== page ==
Dr. William Ellery Channing was a leading Unitarian preacher and theologian, who was minister of the Federal Street Church in Boston from 1830-1842. Asher Benjamin designed the 1835 house at 83 Mount Vernon Street, on Boston’s Beacon Hill, where Channing and his family lived from 1835 until his death in 1842. Among the distinguished visitors at the house was Charles Dickens, who had breakfast with Channing in 1842. Dr. Channing’s nephew was William Ellery Channing, the Transcendentalist poet.
Left: 59 Mt. Vernon St.; Center: 57 Mt. Vernon St.;
Right: Nichols House Museum (55 Mt. Vernon St.);
Jonathan Mason, one of the Mount Vernon Proprietors (the group of real estate speculators who developed Boston’s Beacon Hill), commissioned the architect Charles Bulfinch to design a row of four houses (51-57 Mt. Vernon St.) for his daughters. Originally constructed in 1804, Nos. 55 & 57 both had side entrances on their west elevations, facing Mason’s mansion, which is no longer standing. In 1837, No. 59 (designed by Edward Shaw) was built to the west, blocking the entrance to No. 57, which was consequently moved to its current location on the front facade, facing Mt. Vernon St. Nos. 55-57 have had some notable residents.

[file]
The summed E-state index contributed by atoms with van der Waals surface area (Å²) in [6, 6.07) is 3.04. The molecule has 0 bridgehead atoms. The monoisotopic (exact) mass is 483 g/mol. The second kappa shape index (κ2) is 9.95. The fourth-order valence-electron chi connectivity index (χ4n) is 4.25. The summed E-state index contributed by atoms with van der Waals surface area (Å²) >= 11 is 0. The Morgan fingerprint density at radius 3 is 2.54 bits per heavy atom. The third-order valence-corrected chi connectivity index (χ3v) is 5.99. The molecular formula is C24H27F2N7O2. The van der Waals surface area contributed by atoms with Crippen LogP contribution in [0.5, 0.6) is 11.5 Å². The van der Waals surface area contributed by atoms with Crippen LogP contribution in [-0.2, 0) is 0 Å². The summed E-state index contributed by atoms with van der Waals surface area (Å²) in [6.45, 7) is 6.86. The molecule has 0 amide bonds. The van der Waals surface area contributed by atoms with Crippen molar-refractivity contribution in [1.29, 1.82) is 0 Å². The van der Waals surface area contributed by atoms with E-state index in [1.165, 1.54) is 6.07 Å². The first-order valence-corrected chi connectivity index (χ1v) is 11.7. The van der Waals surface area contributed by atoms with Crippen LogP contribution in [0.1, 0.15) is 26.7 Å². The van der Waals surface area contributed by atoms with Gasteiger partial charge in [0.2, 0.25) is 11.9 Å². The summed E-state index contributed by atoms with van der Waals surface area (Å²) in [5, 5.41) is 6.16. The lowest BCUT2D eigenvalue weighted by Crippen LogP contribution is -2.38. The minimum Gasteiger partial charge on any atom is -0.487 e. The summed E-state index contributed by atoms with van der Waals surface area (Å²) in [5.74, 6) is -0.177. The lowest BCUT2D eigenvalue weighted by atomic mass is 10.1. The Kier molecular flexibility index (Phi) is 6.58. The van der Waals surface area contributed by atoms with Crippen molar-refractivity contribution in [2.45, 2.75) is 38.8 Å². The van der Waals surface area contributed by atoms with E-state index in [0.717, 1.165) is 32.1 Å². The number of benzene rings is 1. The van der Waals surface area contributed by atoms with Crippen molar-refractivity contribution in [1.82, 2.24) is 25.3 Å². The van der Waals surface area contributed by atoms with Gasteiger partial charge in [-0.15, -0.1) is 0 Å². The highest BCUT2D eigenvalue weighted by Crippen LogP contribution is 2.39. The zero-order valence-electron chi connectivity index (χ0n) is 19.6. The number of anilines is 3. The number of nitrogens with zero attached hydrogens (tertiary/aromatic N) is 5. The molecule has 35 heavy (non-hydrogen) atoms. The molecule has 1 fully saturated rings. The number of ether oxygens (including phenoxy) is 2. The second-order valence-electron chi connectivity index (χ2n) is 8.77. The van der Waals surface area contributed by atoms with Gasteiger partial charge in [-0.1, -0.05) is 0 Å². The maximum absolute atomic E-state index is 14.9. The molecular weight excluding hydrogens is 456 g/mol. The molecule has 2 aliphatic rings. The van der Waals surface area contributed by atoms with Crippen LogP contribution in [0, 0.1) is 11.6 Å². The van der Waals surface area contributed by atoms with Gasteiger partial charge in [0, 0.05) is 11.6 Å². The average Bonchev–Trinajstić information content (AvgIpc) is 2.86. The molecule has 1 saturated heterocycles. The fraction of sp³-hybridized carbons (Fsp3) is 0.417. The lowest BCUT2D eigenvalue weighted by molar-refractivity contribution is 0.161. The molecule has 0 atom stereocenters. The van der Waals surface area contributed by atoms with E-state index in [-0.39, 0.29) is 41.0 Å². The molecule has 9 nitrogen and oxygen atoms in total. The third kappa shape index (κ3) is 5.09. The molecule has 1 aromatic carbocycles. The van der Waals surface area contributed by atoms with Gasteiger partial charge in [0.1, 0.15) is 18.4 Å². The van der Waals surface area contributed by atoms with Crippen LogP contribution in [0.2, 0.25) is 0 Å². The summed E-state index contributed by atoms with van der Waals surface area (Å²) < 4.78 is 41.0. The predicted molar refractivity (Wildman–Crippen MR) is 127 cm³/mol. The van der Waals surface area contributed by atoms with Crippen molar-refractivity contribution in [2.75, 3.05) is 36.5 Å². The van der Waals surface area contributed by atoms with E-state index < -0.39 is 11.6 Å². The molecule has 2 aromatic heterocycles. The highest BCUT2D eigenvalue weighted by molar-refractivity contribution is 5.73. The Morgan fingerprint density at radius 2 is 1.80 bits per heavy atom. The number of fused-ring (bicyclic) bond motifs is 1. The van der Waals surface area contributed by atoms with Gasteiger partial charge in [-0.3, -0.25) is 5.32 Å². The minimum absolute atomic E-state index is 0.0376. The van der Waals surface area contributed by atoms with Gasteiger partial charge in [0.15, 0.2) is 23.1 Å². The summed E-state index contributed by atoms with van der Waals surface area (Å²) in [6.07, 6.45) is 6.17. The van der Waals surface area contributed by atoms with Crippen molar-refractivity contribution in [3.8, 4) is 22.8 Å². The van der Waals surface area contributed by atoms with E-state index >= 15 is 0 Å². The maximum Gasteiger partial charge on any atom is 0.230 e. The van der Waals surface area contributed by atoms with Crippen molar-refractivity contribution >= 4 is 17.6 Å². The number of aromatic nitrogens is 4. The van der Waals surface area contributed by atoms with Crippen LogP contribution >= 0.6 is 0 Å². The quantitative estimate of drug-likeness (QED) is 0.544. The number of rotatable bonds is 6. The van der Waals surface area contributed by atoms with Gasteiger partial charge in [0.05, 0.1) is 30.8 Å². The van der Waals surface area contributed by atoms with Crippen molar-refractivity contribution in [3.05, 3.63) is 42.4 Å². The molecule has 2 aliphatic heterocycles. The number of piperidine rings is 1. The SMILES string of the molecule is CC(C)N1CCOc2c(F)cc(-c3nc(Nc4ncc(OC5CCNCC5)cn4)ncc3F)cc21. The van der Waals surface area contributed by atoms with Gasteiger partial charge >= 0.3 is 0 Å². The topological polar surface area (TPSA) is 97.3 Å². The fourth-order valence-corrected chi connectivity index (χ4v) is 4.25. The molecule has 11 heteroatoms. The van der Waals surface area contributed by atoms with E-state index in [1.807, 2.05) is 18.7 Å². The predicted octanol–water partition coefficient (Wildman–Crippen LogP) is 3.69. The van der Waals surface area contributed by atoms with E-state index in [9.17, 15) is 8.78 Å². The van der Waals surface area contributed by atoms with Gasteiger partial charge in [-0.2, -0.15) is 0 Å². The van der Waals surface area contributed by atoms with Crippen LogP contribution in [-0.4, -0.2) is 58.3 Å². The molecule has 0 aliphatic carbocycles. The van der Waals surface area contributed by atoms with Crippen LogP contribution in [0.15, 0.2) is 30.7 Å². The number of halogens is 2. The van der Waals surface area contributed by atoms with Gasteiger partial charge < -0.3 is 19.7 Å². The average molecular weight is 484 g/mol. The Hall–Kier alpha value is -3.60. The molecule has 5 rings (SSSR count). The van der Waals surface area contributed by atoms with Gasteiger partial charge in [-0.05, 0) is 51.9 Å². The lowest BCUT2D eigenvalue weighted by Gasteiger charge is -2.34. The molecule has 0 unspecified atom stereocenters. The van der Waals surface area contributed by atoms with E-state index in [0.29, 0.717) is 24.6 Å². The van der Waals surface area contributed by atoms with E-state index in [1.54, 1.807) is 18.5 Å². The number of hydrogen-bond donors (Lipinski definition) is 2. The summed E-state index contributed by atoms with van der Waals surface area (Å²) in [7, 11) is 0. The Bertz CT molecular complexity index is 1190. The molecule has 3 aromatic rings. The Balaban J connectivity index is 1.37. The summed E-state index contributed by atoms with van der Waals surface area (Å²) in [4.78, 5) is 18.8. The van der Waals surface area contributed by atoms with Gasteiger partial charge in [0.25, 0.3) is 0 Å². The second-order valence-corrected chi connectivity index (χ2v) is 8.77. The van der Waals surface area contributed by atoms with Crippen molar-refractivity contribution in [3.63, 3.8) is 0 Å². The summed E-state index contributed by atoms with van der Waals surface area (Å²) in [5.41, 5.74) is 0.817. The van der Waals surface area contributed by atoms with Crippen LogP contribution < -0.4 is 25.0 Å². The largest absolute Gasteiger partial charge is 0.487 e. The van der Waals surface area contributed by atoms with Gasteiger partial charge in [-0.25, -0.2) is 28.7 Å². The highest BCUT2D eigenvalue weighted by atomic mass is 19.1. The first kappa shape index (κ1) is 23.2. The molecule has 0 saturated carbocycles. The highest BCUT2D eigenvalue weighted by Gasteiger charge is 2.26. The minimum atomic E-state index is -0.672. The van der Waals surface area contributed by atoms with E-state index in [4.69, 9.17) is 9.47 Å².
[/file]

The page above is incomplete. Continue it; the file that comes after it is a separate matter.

Located in the middle of Boston’s exclusive Beacon Hill neighborhood, Louisburg Square, planned in 1826, consists of a narrow park between Pinckney and Mt. Vernon Streets, which is now the last private square in Boston. By 1844, most of the Greek Revival-style row houses facing the square had been built and the Louisburg Square Proprietors formed the first homeowners association in the country. This was one of the last areas of Beacon Hill to be developed, but these new buildings honored the spirit of the Federal-style houses built elsewhere in the neighborhood earlier in the century. Those on the west side are mainly bow-fronted houses and have had a number of notable residents. It is still an exclusive neighborhood today. Read on for more about Louisa May Alcott, William Dean Howells and Jenny Lind.